When I was in grade school, whenever I had spare time, I would take out “Richard Halliburton’s Book of Marvels,” about his adventures around the world.
Halliburton was a daredevil writer who once swam the Panama Canal – took him 10 days – and paid the toll -- 36 cents. He jumped 70 feet from the Sacrificial Altar for brides in Chichen Itza, Yucatán. He rode an elephant, just like Hannibal, across St. Bernard’s Pass in Switzerland.
His writing was more than about his stunts. He loved cities, expressing awe at the bridge spanning the Golden Gate, raving about the skyscrapers of New York City, describing the border between Europe and Asia -- Istanbul.
He gave me wanderlust. I sat in the classroom in leafy Queens and dreamed about all those places, hardly as an adventurer but maybe a grade up from tourist – a journalist who could drop the surging tide at Mount St. Michel or the graffiti at Pompeii into his work.
Halliburton’s life was hectic, and short. In March of 1939, he and his companion, Paul Mooney, tried to sail a Chinese junk from Singapore to the Golden Gate, and were never heard from again. (I have always thought it bizarre that two of the writers who touched me the most, Halliburton and Thomas Wolfe from Asheville, N.C., died months before I was born.)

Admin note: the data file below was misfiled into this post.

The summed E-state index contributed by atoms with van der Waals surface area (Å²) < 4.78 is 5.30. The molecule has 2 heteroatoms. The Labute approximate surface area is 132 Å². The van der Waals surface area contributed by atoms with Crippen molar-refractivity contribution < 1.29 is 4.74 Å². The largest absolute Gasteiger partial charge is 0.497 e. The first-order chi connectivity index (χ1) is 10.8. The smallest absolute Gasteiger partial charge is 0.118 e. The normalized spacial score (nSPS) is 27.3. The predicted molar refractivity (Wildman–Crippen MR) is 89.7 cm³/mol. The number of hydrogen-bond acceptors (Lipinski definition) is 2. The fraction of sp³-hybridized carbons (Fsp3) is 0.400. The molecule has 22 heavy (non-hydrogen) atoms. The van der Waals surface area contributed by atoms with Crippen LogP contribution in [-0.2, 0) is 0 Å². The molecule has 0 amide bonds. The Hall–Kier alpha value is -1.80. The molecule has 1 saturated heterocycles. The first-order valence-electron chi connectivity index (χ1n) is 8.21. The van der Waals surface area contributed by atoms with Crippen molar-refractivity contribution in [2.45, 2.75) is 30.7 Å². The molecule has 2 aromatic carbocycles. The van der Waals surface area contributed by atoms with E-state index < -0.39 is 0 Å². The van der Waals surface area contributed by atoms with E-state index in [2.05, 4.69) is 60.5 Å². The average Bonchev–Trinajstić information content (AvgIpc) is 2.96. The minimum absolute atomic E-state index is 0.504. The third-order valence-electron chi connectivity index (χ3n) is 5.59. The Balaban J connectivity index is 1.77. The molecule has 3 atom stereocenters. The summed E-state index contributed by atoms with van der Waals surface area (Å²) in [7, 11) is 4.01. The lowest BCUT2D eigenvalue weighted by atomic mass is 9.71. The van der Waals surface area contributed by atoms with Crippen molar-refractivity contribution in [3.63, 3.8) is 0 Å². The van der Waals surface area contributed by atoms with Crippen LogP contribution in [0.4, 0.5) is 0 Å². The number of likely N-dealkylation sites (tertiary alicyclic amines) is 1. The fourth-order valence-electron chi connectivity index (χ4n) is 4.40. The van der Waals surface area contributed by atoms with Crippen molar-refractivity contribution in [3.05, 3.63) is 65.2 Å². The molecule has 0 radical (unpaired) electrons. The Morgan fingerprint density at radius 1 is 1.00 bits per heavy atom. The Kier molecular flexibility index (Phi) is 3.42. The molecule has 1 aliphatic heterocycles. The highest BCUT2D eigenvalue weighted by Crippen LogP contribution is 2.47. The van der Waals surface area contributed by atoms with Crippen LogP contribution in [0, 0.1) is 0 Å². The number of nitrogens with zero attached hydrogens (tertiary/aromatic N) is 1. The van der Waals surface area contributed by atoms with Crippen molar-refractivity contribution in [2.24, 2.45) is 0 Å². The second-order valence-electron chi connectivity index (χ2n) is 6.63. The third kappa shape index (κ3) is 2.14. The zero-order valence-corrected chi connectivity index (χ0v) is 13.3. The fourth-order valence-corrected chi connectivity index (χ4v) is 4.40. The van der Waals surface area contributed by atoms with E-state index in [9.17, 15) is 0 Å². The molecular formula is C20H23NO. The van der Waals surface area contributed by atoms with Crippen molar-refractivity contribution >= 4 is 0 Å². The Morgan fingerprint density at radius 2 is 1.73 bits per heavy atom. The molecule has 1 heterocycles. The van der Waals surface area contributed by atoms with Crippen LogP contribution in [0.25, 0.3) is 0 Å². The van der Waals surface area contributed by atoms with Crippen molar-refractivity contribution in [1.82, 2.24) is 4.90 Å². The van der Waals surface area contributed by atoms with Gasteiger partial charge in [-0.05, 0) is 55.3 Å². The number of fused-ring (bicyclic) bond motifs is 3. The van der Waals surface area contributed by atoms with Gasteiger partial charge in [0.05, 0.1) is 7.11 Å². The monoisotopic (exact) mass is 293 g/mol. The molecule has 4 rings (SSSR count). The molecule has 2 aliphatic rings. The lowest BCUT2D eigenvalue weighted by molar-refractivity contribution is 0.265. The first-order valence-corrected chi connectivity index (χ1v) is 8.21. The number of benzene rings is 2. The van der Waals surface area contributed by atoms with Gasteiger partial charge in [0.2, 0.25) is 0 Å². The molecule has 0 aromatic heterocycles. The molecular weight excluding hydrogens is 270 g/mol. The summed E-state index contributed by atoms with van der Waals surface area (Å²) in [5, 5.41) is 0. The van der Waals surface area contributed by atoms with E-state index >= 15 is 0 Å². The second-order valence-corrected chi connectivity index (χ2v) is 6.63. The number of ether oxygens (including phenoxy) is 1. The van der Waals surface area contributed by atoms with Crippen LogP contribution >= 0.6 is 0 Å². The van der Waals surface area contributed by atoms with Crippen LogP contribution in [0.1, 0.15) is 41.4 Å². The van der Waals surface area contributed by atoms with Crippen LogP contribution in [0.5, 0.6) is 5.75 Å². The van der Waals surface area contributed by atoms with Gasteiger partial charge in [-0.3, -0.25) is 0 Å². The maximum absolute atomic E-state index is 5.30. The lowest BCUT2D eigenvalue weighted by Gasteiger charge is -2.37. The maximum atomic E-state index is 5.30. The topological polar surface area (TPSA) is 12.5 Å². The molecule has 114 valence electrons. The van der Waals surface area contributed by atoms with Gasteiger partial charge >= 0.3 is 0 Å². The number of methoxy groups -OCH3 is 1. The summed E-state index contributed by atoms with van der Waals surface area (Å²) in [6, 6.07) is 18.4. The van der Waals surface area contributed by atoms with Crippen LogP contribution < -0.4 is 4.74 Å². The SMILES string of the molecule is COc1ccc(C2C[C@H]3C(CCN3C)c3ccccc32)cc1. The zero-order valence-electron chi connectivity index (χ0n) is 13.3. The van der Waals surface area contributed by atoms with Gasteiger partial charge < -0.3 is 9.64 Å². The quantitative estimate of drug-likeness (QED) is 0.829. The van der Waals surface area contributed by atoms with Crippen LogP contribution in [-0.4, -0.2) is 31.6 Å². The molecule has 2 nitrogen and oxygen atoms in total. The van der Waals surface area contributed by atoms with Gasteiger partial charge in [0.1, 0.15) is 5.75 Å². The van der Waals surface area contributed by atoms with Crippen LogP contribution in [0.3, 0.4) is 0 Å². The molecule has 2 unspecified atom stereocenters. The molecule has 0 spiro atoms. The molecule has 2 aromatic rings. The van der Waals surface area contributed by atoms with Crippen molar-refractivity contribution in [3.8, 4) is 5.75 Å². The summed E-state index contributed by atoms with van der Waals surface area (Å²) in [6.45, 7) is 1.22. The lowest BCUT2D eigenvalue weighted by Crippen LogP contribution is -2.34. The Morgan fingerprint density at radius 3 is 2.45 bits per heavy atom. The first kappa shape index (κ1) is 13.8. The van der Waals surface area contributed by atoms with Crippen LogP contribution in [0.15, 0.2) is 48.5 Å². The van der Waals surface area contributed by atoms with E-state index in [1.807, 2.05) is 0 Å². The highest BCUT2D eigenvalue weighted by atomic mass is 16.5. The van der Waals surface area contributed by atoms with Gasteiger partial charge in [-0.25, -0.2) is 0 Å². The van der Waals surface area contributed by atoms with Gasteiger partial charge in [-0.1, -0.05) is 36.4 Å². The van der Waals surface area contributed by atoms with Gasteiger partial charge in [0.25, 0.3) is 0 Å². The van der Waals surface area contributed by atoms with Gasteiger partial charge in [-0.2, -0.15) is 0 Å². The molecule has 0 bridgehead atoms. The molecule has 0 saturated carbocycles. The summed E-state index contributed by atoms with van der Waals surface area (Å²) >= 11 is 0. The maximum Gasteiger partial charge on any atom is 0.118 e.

The other day I discovered that Halliburton also made a movie in 1933, called “India Speaks,” a cross between a documentary and a drama. (The drama part was filmed in Griffith Park, Los Angeles.) It sounds a little hokey in the New York Times review of 1933, but because my wife has been to India more than a dozen times and we love the culture, I was eager to find a copy, somewhere. I toggled around on the Web and discovered on the IMDb site these saddest of words:
“This film is believed lost. Please check your attic.”
Got a lot of National Geographics in the attic, but no old movies. I do have a faded copy of “Book of Marvels: The Occident” on my shelf of honor with James Joyce and Wolfe. The final chapter is about Istanbul, the water and the minarets. We finally got there a few years ago, one of the great cities in the world, and I thought about Richard Halliburton. Wish I had his movie.
David Vecsey's sweet tale of distant love before the Web, now NYT Podcast, narrated by Griffin Dunne. Please see:
George Vecsey is Hofstra University's Alumnus of the Month! Read a Q&A with George here.